Research article | Open | Open Peer Review | Published:
Association between human papillomavirus DNA and temporal arteritis
BMC Musculoskeletal Disordersvolume 13, Article number: 132 (2012)
To examine the relationship between human papillomavirus (HPV) and giant cell arteritis (GCA) of the temporal artery.
The study group consisted of 22 cases of histologically positive/biopsy confirmed GCA. The control groups consisted of 21 histologically negative temporal artery biopsies and fifteen cases of vascular margins of nephrectomies. For detection of the presence of HPV, two methods were used: 1) polymerase chain reaction (PCR) with INNO-LiPA HPV Genotyping Extra, 2) Cervista™ HPV HR. All cases were from the files of the Barnes-Jewish Hospital and Washington University in St. Louis.
HPV DNA was detected by PCR and genotyping in 16 of 22 (73%) histologically positive cases of GCA and in only five of 21 (24%) histologically negative temporal artery biopsies. Among the vascular margin controls, only three of 15 (20%) were positive for HPV DNA. The second, independent method (CervistaTM) confirmed the aforesaid results with 100% concordance with the exception of three cases which had low genomic DNA for which it was not possible to perform the test. The differences in HPV positivity between the histologically positive and negative temporal artery biopsies and between the histologically positive temporal artery biopsies and controls were both statistically significant (p = 0.001 and 0.002, respectively).
The results of our study revealed a statistically significant association between HPV positivity and biopsy confirmed temporal giant cell arteritis GCA (p = 0.001). Further studies are necessary to elucidate the pathophysiology underlying this association.
Giant cell arteritis is one of the most common causes of vasculitis involving the temporal artery. Other potential causes are Wegener granulomatosis, polyarteritis nodosa (PAN), and Buerger disease. GCA generally affects individuals over 55 years of age (with a mean age at diagnosis of approximately 72 years) with an annual incidence of approximately 18 per 100,000 in persons aged 50 years or older.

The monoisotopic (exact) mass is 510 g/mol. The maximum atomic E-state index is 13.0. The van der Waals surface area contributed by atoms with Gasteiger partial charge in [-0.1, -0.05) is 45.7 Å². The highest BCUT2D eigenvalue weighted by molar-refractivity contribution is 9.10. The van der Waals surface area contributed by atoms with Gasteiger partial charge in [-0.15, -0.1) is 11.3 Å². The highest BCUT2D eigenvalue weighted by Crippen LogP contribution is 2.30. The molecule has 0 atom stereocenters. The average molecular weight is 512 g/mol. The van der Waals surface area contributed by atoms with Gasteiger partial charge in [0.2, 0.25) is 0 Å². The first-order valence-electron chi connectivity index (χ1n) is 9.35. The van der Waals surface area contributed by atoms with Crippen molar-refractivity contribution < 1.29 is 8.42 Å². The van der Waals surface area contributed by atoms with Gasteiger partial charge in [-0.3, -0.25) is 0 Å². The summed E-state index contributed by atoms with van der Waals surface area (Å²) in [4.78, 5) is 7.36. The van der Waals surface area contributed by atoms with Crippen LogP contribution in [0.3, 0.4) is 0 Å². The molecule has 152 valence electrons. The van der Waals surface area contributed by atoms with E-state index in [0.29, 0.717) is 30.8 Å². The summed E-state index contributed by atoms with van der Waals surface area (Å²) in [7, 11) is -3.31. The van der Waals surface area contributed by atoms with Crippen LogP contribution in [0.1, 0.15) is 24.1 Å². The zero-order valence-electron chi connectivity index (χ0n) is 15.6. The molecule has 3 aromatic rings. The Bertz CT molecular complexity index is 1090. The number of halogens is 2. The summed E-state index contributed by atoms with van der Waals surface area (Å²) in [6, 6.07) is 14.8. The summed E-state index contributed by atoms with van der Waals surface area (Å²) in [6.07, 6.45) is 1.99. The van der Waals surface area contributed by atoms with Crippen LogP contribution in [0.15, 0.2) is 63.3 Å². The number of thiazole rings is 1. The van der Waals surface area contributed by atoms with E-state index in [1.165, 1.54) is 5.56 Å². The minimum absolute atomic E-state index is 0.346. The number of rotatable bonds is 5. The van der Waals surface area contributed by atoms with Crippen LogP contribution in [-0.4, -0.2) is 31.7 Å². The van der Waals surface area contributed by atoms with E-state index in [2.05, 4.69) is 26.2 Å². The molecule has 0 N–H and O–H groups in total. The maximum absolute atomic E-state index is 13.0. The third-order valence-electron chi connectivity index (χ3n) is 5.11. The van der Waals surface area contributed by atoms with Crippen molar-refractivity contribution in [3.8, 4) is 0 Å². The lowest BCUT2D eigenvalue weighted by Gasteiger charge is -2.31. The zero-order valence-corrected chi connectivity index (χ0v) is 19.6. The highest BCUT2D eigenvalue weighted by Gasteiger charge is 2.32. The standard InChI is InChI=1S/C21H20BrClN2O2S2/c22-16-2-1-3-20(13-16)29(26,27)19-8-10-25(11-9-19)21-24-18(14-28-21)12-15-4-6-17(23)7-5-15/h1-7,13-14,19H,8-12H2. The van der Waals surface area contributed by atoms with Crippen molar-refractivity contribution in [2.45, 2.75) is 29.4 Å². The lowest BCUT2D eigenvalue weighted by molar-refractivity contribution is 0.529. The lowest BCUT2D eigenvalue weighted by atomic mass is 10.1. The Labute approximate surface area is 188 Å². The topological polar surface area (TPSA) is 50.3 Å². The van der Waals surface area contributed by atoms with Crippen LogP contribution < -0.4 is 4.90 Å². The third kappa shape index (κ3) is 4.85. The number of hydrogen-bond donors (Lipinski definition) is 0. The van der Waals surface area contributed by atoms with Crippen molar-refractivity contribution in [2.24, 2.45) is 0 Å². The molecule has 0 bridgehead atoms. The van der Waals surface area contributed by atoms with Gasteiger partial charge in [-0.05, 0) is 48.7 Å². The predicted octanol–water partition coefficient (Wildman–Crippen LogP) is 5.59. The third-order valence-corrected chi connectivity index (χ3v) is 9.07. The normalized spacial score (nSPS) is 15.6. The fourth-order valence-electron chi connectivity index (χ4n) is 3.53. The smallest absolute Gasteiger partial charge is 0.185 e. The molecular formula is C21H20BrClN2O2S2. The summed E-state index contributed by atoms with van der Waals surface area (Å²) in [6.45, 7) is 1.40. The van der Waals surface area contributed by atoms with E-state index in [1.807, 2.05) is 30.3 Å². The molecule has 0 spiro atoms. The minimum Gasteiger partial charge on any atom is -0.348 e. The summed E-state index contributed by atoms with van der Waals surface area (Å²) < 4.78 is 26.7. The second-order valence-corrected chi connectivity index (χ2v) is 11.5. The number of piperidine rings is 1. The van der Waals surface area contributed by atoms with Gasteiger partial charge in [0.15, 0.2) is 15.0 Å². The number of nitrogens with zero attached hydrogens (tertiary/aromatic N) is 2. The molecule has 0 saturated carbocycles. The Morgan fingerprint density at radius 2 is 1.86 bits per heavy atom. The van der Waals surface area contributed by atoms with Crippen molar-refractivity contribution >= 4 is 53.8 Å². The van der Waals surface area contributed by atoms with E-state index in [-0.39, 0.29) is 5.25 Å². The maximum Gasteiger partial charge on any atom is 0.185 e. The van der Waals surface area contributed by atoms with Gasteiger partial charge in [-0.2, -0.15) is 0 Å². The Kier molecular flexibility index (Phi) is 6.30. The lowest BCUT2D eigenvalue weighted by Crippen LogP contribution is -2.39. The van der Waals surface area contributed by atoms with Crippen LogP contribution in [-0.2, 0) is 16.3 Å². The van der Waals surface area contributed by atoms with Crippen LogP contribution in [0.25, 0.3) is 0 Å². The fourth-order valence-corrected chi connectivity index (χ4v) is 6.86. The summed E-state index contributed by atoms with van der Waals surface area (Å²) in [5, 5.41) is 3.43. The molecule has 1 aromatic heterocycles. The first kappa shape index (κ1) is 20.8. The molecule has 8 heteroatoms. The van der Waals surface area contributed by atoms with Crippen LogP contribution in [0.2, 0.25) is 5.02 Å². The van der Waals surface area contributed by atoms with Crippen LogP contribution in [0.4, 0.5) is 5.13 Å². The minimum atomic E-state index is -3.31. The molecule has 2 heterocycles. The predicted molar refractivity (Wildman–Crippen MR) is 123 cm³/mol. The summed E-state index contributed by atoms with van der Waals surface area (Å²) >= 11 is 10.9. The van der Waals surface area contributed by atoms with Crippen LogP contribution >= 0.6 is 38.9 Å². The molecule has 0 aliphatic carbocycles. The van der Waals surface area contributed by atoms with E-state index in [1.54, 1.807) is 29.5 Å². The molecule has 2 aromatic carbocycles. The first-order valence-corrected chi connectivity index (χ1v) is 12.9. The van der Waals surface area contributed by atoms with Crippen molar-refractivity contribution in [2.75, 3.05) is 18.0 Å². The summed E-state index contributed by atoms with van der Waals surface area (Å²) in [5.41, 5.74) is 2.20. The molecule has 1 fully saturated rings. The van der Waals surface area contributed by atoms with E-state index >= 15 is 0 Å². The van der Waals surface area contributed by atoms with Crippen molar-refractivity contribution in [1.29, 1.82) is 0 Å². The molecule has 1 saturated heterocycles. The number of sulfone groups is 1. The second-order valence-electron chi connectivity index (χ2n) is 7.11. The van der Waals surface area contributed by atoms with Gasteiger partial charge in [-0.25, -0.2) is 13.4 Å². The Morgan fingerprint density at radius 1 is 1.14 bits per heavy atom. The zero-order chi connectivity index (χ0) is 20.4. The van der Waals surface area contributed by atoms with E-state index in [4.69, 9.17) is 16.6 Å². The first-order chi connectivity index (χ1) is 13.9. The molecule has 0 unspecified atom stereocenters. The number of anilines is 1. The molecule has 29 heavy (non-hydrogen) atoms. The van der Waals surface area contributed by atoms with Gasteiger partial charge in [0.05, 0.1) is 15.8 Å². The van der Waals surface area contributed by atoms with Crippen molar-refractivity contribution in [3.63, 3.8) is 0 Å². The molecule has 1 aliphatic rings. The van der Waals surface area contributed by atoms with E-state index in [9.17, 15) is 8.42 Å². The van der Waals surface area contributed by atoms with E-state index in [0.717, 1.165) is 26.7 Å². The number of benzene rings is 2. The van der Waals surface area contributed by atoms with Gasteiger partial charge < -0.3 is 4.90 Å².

Histologically, GCA shows transmural inflammation with mixed inflammatory cell infiltrate mostly consisting of lymphocytes, histiocytes, plasma cells, occasional neutrophils and rarely eosinophils (Figure 1). This causes destruction of the vessel's internal elastic lamina which is best demonstrated with elastic stains such as Verhoeff-Van Gieson (Figure 2) or Movat pentachrome. The presence of giant cells, next to the elastic lamina in particular, is the classic and pathognomonic feature of GCA. However, this is present in only about 50% of biopsy-proven cases.
Infectious agents have long been considered as a possible etiology of GCA. The concept is that GCA represents a chronic inflammatory response, triggered by an infectious agent, with subsequent inappropriate tissue response to injury. However, studies looking for organisms have had conflicting results. Some have demonstrated organism DNA, such as Herpes Simplex Virus, while the vast majority have failed to demonstrate an association. It is speculated that the inflammatory response may be triggered by an infectious agent. If a connection between GCA and HPV infection were to be established, the potential clinical implications are great, as GCA, with its possible vision loss[3–5], polymyalgia rheumatica and even eventually ischemic stroke[6–9], might potentially be prevented by vaccination or other strategies.
Human papillomavirus (HPV) is an increasingly common human pathogen in recent decades. It is a mucosotropic virus which is not thought of as spreading systemically. However, HPV genotype 16 has been found integrated into the genome of bacteria isolated from cervical cancer biopsies, and there is also published data showing HPV viral particles within peripheral nerves and small vascular endothelial cells adjacent to oral and cervical cancers as demonstrated by transmission electron microscopy[7, 10]. In this study, we sought to determine if there is an association between GCA and HPV.
With approval by the Washington University Human Research Protection Office (HRPO), we searched the Copath database of Barnes Jewish Hospital for temporal artery biopsy specimens from 1995 to 2008 and retrieved all specimens for which material was available. We identified approximately 60 cases, of which 43, (22 histologically positive and 21 histologically negative) had material available for review. There were five males and 17 females in the histologically positive GCA group with a mean age of 78.9 years. In the histologically negative group, there were four males and 17 females with a mean age of 67 years, and the control kidney vascular margin group had six males and nine females with a mean age of 38.2 years. There were no statistically significant difference in gender among the groups (p = 0.176). The clinical diagnosis of GCA was based on the criteria of the American College of Rheumatology. However, for our study, we considered the gold standard to be histologic evidence of temporal arteritis. We also randomly selected 15 renal artery vascular resection margins from nephrectomy specimens in patients without any history of vasculitis for use as the negative controls.